God’s sovereignty in salvation is seen in what He alone is able to do. God is able to save from death (Heb 5:7). Both Enoch and Elijah were translated to heaven without tasting bodily death. The regenerating power of the Holy Spirit, in His work of conversion, is resurrection power in the souls of men. The renovation of the heart and the transformation of the soul, along with the renewing of the believer’s mind, are powerful demonstrations of Christ raising to life those who were dead in their trespasses and sins (Eph 2:1, 5; Col 2:13; 1 Pet 3:18). All of God’s people are saved from the second death (Rev 2:11; 20:6), which is eternal punishment in the lake of fire (Mt 25:41, 46; Jude 7; Rev 20:14–15).

God is able to graft in branches broken off the vine (Rom 11:23). Paul’s reference, in his letter to the church at Rome, pertains to the Jews. If the Jews had failed in attaining their own righteousness before God (Rom 2), being cut off from the life of God, there was still hope for them. This hope rested in Yahweh, the Vine dresser, who could pick them up and graft them into Christ, the True Vine (Jn 15:1). Zacchaeus was visited by Jesus and granted salvation the same day (Lk 19:1–10). At the preaching of the Word in Jerusalem, a great many priests were becoming obedient to the faith (Acts 6:7).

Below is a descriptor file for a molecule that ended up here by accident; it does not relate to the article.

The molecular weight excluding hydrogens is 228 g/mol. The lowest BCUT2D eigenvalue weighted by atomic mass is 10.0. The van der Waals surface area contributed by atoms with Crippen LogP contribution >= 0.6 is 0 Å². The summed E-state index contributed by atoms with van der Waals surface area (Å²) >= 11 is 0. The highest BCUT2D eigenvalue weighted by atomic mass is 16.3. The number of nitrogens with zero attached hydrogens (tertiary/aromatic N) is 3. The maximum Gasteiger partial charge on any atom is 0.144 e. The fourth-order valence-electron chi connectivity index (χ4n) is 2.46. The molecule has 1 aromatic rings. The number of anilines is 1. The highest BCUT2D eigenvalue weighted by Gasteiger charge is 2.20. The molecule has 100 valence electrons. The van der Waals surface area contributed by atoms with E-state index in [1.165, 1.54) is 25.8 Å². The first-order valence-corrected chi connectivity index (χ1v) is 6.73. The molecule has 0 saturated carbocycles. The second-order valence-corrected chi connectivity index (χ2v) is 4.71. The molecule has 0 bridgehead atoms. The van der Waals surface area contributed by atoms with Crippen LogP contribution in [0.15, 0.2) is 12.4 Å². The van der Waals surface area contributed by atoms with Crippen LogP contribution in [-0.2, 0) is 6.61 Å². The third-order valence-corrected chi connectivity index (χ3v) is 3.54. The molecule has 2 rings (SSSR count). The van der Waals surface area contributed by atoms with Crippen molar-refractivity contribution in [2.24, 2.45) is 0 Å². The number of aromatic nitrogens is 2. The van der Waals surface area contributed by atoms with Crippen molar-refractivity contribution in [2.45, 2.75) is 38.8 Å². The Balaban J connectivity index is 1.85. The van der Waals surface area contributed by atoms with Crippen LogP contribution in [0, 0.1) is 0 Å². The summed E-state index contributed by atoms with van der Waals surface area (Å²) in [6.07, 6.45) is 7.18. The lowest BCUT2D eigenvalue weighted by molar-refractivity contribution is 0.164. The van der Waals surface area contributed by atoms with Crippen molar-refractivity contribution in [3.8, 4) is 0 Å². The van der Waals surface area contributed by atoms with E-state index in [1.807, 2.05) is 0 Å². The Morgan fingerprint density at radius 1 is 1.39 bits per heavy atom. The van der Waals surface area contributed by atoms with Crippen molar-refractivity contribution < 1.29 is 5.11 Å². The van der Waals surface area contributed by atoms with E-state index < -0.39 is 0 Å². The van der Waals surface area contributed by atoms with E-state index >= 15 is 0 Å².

Christ is able to save forever those who draw near to God through Him (Heb 7:25). Christ, the wisdom of God and the power of God, is our Savior (Dan 2:20; 1 Cor 1:24; Tit 3:4–7). He is mighty to save (Is 63:1). In this, we note the power of the Trinity. Each member of the Godhead possesses the power of God. This is understood by the power required for Creation and displayed by each Person’s part in the resurrection of Jesus Christ (Acts 2:24; Jn 10:18; Rom 8:11). Paul wrote of this power, “But if the Spirit of Him who raised Jesus from the dead dwells in you, He who raised Christ Jesus from the dead will also give life to your mortal bodies through His Spirit who dwells in you (Rom 8:11).” Note the Trinity and the power of the resurrection (Phil 3:10), which the early church preached with great power (Acts 4:33).

Because Christ has overcome the world (Jn 16:33), we overcome the world by faith (1 Jn 5:4). This is the essence of our position of right standing before Almighty God: we have someone else’s righteousness. The imputed righteousness of the Righteous One is our justification before a holy God. The Christian’s faith rests entirely on Jesus Christ and His perfect work, which was displayed with great power and ability throughout His life, death, resurrection, ascension, enthronement, and current rule with all authority (Eph 1:21). This is Almighty power and authority, which has rendered Satan powerless, even in his power over death (Heb 2:14).

Christians need the power of God for sanctification, too. The Christian’s life abounds when it is lived in the power of the Holy Spirit (Rom 15:13). The Holy Spirit’s power manifests in love and discipline (2 Tim 1:7). Each Christian has a personal, internal war with sin (Rom 7). Christ is able to come to the aid of those who are tempted, since He was tempted in the same way (Heb 2:18). God is able to keep you from stumbling, and He is able to make you stand in the presence of His glory, blameless with great joy (Jude 1:24).